How can you mend a broken heart?

DivorceCare at First Baptist is one way

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Yesterday many people gave candy and flowers to the special person in their lives as a way of both celebrating and nurturing the love they feel. But for the approximately 389 men and women in Oak Park who are going through a divorce right now, yesterday was probably especially difficult. (The U.S. Census in 2000 counted 9,716 married couples x 2 x .02?#34;that's the formula for roughly figuring the number of marriages that end in divorce each year: 389.)

For the past three years, First Baptist Church has offered a program of divorce recovery called DivorceCare, which attempts to provide healing for people experiencing the pain of divorce. Bruce Renshaw, who himself went through a divorce 12 years ago, coordinates and facilitates the 13-session program three times a year.

Divorce can be one of the most painful experiences a person can go through. Scales of stressors all rate a marital break near the top. Session one in the DivorceCare program is sub-titled, "Why divorce hurts so much." The video presentation for this session answers its own question by saying it is a trauma caused by a major loss which is compounded by alienation, fear of the unknown, changes in energy distribution, loneliness, aloneness, guilt and financial uncertainty.

Renshaw said the program is effective because it balances learning with support. The typical session begins with a 45-minute video in which experts talk about the topic for the week, e.g. anger, new relationships, financial survival, "KidCare," and forgiveness. Last Wednesday's session on depression outlined the different kinds of depression people experience, listed 13 symptoms of depression, and laid out ways to deal with the depression that almost always accompanies a divorce. The experts in the video emphasized that depression is normal and, in fact, is a "healing emotion," the purpose of which is to lead people to acceptance.

One participant?#34;let's call her Melissa?#34;said, "Finding out more information on the stages of grief [in session 2] has been very helpful, especially knowing that what I'm experiencing is somewhat 'normal' for this type of loss. I also appreciate the candid nature of those that are interviewed on the video and how much I can relate to their stories."

"Relating to their stories" is a theme repeated by group members as they talk about the value of being with other people who are going through the same thing and understand what they are talking about. The second half of every session is about processing the content of the video, but even more than that, it is an opportunity for participants to pursue their recovery by verbalizing what they are going through and feeling the support and understanding of people who are in the same boat.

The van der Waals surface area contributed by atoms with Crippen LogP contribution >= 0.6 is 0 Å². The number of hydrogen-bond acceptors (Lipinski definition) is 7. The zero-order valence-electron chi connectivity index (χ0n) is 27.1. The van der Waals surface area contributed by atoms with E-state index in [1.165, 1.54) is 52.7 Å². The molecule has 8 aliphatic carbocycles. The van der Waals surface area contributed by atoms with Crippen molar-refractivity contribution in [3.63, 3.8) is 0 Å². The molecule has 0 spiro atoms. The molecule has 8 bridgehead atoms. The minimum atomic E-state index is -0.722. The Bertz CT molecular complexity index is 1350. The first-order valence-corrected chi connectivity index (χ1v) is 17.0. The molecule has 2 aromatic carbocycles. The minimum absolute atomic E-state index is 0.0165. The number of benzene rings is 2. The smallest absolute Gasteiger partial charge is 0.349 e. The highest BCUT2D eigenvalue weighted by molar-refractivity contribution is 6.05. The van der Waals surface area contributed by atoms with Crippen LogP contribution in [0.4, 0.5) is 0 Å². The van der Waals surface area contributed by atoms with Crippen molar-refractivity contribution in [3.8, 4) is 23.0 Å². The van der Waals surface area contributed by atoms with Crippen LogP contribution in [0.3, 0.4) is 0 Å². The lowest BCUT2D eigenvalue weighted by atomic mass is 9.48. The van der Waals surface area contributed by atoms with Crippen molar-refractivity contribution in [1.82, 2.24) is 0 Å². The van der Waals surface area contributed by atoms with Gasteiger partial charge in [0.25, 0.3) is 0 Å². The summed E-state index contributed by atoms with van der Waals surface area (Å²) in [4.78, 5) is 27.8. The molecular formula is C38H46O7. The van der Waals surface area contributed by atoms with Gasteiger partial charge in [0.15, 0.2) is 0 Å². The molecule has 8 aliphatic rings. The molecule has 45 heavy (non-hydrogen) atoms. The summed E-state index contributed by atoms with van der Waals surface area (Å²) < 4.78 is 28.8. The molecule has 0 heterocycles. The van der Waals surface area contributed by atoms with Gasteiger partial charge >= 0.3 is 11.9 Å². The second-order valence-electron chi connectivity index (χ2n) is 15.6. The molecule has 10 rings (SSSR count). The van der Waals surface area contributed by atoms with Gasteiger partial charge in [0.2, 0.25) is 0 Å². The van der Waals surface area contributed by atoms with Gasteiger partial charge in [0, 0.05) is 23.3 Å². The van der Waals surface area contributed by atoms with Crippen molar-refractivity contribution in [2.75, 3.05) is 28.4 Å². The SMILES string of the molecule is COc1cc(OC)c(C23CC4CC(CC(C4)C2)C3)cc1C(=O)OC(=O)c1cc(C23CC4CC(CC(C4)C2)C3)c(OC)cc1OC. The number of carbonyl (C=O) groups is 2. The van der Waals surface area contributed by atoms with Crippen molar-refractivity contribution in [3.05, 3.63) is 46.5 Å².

"This program works," said Renshaw, "because it provides a safe place of refuge where people can talk and not be put down. That's why confidentiality is so important. Participants need to feel safe and not used. Often I have to tell myself to shut up and allow God to work through the members of the group who are supporting each other. I have to stay out of the way."

Renshaw also believes the program works because it provides participants with a structure. He drew the analogy of a cast for a broken bone. "When you break your ankle," he said, "the cast the doctor puts on your ankle provides protection and structure so that healing can take place. The workbook we use, the daily Bible readings, and the 13 sessions provide a structure in which emotional and spiritual healing can happen."

DivorceCare is unapologetically Christian. It is not heavy-handed about its presentation of the Gospel, but in every session it repeats its core belief that full healing cannot take place without a relationship with Jesus Christ. Renshaw pointed out that the last session in the program includes an opportunity for participants to accept Christ as their savior. He added that most people don't object to the focus of the last session because usually people who are uncomfortable with the religious component have left the program long before the final session.

Melissa put her reaction to the religious element this way: "I have felt very distant from God for the past year, so I've been wary of some of the religious nature of the content. It seems that the format is to present information pretty straightforward and then at the end, bring in the elements of Jesus Christ. I have a sense that by the end of the 13-week series, some of my hesitancy regarding God may soften."

When asked if she had anything to say to readers, she responded, "That you may never believe it could happen to you, but if it does, to reach out to a support group for help. Also if any friends are going through a divorce, they most likely really need for you to reach out to them because they may be feeling so outside of themselves that they can't reach out to you.

"And if you do reach out, to just listen. Don't ask about the details. Don't judge. Don't throw Christian rhetoric at them. Just listen and offer grace."

The next 13-week series will begin on May 17. For information, call Bruce Renshaw at 488-8901 or First Baptist Church at 848-4070.

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